Four years ago, Isaiah Strayhorn didn’t fathom that he’d be in the northwest corner of Missouri.
He didn’t know that he’d end up playing running back for one of the winningest programs at the Division II level.
Now, amid the weekend of the 2020 NFL Draft, the former Bearcat hopes to have a childhood dream of playing in the NFL come true.
“Honestly, I’ll probably cry,” Strayhorn said, should he end up on an NFL roster. “Even if it’s just a free-agent deal — or anything — any opportunity to play on a 53-man roster after everything I’ve been through in my journey would be a blessing. I can’t even describe the amount of emotions I’d probably feel.”
Strayhorn’s path started in the fourth grade, he said. It’s one that eventually led to him playing at Eastlake High School in his hometown of Chula Vista, California. From there, he made the trip across town to play for Southwestern Community College.
He transferred to Northwest in the wake of a transfer for another running back, Josh Caldwell. Despite sharing the spotlight with someone who played during the 2019 NFL Preseason, Strayhorn rushed for a team-high 874 yards and 7 touchdowns.
Those numbers included a career-high 171 yards rushing and 2 touchdowns on 11 carries in Northwest’s 42-17 win over Grand Valley State Nov. 17, 2018.
For his senior year, the backfield appeared to be his — until it wasn’t.
Former Kent State running back Justin Rankin, who is also hoping to end up on an NFL roster, transferred to the program and became the featured back. During his senior campaign, despite sharing the backfield for the second time in as many years, Strayhorn mustered 639 yards rushing and 5 touchdowns.
“I just think those are two testimonies of someone that’s not gonna be selfish, someone that’s gonna remember the ultimate goal of the team,” Strayhorn said. “I think those two situations just show my selflessness and show that I’m willing to do whatever it takes to help the team out in any way that I can.”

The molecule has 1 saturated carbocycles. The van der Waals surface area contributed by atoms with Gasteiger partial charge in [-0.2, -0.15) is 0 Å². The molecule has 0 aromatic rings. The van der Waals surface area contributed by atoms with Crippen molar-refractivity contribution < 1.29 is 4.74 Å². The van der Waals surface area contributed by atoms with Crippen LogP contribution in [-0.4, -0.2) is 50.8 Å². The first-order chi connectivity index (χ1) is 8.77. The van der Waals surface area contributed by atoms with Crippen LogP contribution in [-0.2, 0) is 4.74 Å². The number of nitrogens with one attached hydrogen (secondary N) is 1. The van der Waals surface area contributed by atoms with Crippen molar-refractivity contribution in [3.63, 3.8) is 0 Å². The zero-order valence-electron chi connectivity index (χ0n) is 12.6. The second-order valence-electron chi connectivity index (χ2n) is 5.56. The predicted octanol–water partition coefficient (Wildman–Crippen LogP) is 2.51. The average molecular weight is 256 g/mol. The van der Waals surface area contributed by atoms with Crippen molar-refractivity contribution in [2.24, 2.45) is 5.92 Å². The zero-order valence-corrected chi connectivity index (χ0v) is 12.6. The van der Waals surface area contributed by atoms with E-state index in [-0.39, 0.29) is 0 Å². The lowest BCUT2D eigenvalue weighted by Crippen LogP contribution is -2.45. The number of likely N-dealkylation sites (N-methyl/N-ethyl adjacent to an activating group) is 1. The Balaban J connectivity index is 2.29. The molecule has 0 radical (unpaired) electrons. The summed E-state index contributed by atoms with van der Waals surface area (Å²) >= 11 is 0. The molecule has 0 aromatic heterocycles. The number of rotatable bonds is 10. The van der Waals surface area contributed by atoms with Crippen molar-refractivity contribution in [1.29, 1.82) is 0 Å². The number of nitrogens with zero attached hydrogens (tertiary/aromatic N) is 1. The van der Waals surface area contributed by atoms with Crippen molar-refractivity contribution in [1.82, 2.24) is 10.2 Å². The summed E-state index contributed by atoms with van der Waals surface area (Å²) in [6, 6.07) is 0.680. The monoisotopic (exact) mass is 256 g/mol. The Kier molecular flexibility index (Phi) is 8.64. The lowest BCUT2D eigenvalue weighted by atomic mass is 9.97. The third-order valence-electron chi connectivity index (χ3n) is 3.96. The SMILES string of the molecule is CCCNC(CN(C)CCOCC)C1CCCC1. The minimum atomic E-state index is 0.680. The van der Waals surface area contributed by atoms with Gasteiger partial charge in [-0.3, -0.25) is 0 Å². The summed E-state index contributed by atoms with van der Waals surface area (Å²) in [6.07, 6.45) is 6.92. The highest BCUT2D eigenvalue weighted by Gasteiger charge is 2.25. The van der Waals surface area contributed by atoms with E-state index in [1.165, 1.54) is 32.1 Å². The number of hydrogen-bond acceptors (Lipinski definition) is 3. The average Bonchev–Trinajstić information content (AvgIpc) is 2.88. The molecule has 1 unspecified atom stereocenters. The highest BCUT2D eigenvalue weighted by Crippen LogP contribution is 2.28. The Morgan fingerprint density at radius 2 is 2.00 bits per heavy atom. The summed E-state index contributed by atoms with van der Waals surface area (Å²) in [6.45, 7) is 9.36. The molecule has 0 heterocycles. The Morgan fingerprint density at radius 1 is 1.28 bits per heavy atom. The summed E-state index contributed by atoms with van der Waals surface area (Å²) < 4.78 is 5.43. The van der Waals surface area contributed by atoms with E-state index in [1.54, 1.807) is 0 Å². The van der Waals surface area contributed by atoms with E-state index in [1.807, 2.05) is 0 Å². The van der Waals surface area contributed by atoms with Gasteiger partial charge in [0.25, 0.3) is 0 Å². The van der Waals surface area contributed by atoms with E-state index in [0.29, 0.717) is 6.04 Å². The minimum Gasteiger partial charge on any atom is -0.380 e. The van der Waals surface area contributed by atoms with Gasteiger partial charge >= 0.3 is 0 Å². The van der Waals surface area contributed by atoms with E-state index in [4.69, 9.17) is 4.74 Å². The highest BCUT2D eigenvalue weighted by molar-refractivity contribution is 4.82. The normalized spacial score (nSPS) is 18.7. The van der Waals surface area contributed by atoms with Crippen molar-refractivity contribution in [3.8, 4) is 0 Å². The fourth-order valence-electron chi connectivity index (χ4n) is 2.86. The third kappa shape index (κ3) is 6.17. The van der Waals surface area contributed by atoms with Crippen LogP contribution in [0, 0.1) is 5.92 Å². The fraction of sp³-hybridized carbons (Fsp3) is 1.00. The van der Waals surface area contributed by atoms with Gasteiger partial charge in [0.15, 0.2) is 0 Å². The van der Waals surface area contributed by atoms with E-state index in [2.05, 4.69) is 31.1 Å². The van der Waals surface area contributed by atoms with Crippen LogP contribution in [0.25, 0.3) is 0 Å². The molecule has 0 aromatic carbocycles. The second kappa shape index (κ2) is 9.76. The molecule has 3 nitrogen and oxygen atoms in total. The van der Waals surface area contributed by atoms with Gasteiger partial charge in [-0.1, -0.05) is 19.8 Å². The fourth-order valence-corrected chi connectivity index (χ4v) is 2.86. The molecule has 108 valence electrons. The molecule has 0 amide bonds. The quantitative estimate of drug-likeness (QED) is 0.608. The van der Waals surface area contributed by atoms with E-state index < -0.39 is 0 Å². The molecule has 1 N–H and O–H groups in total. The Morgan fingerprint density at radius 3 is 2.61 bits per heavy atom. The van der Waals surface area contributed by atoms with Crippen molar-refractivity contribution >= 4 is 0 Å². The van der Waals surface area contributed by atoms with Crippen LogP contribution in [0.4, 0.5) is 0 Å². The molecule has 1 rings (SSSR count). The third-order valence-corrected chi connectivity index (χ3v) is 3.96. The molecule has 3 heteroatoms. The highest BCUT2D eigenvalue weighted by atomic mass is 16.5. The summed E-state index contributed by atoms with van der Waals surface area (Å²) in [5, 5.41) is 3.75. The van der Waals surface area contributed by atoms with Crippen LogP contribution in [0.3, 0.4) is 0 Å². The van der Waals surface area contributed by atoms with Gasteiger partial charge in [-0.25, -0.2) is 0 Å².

“It’s exciting,” Strayhorn said about going through the predraft process with Rankin and tight end Marqus Andrews. “I’m just as excited for them as I am myself. I’ve put in a lot of work with them in my time at Northwest and it’s great to see that they had great seasons and that the hard work is paid off.”
His character is something that, of course, won’t show up in a box score. It won’t show up in a 40-yard-dash time. But he was hoping to have a pro day in an attempt to appeal to organizations with his character, he said. He said there would’ve been a lot of appeal to the type of teammate that he is, along with the player he is.
With the cancellation of most pro days due to the novel COVID-19 pandemic, Strayhorn never got the chance.
“It was a bummer finding out we weren’t gonna have pro days,” Strayhorn said. “That definitely sucked, for sure. I was gonna take matters into my own hands, regardless, into my own pro day. … I’ve just been training and making sure that I’m ready to go when my time is ready.”
Just as much as he didn’t know he’d end up at Northwest, Strayhorn doesn’t know if his name will get called by the end of the draft. Along with Rankin and Andrews, he’s hoping that he’s one of the 256 players who has that opportunity to see themselves on television.
“Man, it’s above me at this point,” Strayhorn said. “My agent believes in me, I believe in myself, and I just gotta put my faith in God. I don’t need 32 teams to contact me, I just need that one. I’m hoping that I can get that one and make the most of it.”
“I always was confident in myself and my faith that I could get here,” Strayhorn said. “Everything I’ve manifested since the fourth grade is coming to fruition right now. So, I’ve believed for a long time that I should be in this position and that I can be in this position. Now I just gotta see how the cards play out.”